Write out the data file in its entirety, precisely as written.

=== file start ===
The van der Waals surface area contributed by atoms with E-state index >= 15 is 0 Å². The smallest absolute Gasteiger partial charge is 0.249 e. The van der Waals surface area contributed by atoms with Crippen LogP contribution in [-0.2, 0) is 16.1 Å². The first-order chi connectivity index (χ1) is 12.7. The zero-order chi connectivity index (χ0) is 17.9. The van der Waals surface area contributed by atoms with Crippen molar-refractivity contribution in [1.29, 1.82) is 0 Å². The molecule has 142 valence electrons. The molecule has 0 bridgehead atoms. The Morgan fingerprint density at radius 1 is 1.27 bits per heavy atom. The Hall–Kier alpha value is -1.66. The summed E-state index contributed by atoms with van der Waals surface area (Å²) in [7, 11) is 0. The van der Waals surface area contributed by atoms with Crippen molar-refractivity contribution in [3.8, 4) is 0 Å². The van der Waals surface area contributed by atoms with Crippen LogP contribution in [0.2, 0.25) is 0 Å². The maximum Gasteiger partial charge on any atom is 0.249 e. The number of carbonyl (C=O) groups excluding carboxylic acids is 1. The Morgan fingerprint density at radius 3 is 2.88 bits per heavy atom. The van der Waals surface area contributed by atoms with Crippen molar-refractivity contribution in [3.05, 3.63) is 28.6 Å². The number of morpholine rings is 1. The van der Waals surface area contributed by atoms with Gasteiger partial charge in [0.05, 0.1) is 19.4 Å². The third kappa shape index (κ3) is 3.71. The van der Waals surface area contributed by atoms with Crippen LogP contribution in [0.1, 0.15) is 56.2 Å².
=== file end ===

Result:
The van der Waals surface area contributed by atoms with E-state index >= 15 is 0 Å². The smallest absolute Gasteiger partial charge is 0.249 e. The van der Waals surface area contributed by atoms with Crippen LogP contribution in [-0.2, 0) is 16.1 Å². The first-order chi connectivity index (χ1) is 12.7. The zero-order chi connectivity index (χ0) is 17.9. The van der Waals surface area contributed by atoms with Crippen molar-refractivity contribution in [1.29, 1.82) is 0 Å². The molecule has 142 valence electrons. The molecule has 0 bridgehead atoms. The Morgan fingerprint density at radius 1 is 1.27 bits per heavy atom. The Hall–Kier alpha value is -1.66. The summed E-state index contributed by atoms with van der Waals surface area (Å²) in [7, 11) is 0. The van der Waals surface area contributed by atoms with Crippen molar-refractivity contribution in [3.8, 4) is 0 Å². The van der Waals surface area contributed by atoms with Crippen LogP contribution in [0.2, 0.25) is 0 Å². The maximum Gasteiger partial charge on any atom is 0.249 e. The number of carbonyl (C=O) groups excluding carboxylic acids is 1. The Morgan fingerprint density at radius 3 is 2.88 bits per heavy atom. The van der Waals surface area contributed by atoms with Crippen molar-refractivity contribution in [3.05, 3.63) is 28.6 Å². The number of morpholine rings is 1. The van der Waals surface area contributed by atoms with Gasteiger partial charge in [0.05, 0.1) is 19.4 Å². The third kappa shape index (κ3) is 3.71. The van der Waals surface area contributed by atoms with Crippen LogP contribution in [0.1, 0.15) is 56.2 Å².